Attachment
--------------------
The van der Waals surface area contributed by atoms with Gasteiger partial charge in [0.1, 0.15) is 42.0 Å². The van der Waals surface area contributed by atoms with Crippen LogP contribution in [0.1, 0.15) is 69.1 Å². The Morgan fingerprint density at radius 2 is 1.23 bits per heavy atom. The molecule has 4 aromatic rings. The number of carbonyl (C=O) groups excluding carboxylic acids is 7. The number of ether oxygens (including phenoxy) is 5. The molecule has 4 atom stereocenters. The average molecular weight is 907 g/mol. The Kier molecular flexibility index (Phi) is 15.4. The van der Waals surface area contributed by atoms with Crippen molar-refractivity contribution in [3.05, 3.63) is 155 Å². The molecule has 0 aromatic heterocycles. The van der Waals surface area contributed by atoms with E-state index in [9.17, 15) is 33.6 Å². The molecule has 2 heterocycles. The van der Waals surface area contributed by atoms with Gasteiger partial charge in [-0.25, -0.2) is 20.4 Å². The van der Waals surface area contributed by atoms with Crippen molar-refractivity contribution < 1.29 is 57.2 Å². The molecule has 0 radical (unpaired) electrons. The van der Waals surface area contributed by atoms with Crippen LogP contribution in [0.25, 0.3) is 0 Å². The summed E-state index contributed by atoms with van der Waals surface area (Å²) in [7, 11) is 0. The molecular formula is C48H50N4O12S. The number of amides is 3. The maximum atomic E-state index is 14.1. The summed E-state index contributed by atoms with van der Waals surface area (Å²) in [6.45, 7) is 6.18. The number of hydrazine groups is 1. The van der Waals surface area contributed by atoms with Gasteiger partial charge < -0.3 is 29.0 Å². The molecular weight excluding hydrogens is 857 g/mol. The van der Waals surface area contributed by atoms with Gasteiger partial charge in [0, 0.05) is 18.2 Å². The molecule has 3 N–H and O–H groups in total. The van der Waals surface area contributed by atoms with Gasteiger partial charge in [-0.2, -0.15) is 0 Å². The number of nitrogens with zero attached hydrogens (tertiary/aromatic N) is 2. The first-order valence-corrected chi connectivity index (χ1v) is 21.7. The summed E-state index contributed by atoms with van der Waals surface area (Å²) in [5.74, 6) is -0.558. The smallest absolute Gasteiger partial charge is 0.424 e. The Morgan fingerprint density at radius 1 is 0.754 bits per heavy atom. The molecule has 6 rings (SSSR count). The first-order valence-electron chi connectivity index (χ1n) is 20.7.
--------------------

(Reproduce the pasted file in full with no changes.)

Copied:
The van der Waals surface area contributed by atoms with Gasteiger partial charge in [0.1, 0.15) is 42.0 Å². The van der Waals surface area contributed by atoms with Crippen LogP contribution in [0.1, 0.15) is 69.1 Å². The Morgan fingerprint density at radius 2 is 1.23 bits per heavy atom. The molecule has 4 aromatic rings. The number of carbonyl (C=O) groups excluding carboxylic acids is 7. The number of ether oxygens (including phenoxy) is 5. The molecule has 4 atom stereocenters. The average molecular weight is 907 g/mol. The Kier molecular flexibility index (Phi) is 15.4. The van der Waals surface area contributed by atoms with Crippen molar-refractivity contribution in [3.05, 3.63) is 155 Å². The molecule has 0 aromatic heterocycles. The van der Waals surface area contributed by atoms with E-state index in [9.17, 15) is 33.6 Å². The molecule has 2 heterocycles. The van der Waals surface area contributed by atoms with Gasteiger partial charge in [-0.25, -0.2) is 20.4 Å². The van der Waals surface area contributed by atoms with Crippen molar-refractivity contribution < 1.29 is 57.2 Å². The molecule has 0 radical (unpaired) electrons. The van der Waals surface area contributed by atoms with Crippen LogP contribution in [0.25, 0.3) is 0 Å². The summed E-state index contributed by atoms with van der Waals surface area (Å²) in [7, 11) is 0. The molecular formula is C48H50N4O12S. The number of amides is 3. The maximum atomic E-state index is 14.1. The summed E-state index contributed by atoms with van der Waals surface area (Å²) in [6.45, 7) is 6.18. The number of hydrazine groups is 1. The van der Waals surface area contributed by atoms with Gasteiger partial charge < -0.3 is 29.0 Å². The molecular weight excluding hydrogens is 857 g/mol. The van der Waals surface area contributed by atoms with Gasteiger partial charge in [0, 0.05) is 18.2 Å². The molecule has 3 N–H and O–H groups in total. The van der Waals surface area contributed by atoms with Gasteiger partial charge in [-0.2, -0.15) is 0 Å². The number of nitrogens with zero attached hydrogens (tertiary/aromatic N) is 2. The first-order valence-corrected chi connectivity index (χ1v) is 21.7. The summed E-state index contributed by atoms with van der Waals surface area (Å²) in [5.74, 6) is -0.558. The smallest absolute Gasteiger partial charge is 0.424 e. The Morgan fingerprint density at radius 1 is 0.754 bits per heavy atom. The molecule has 6 rings (SSSR count). The first-order valence-electron chi connectivity index (χ1n) is 20.7.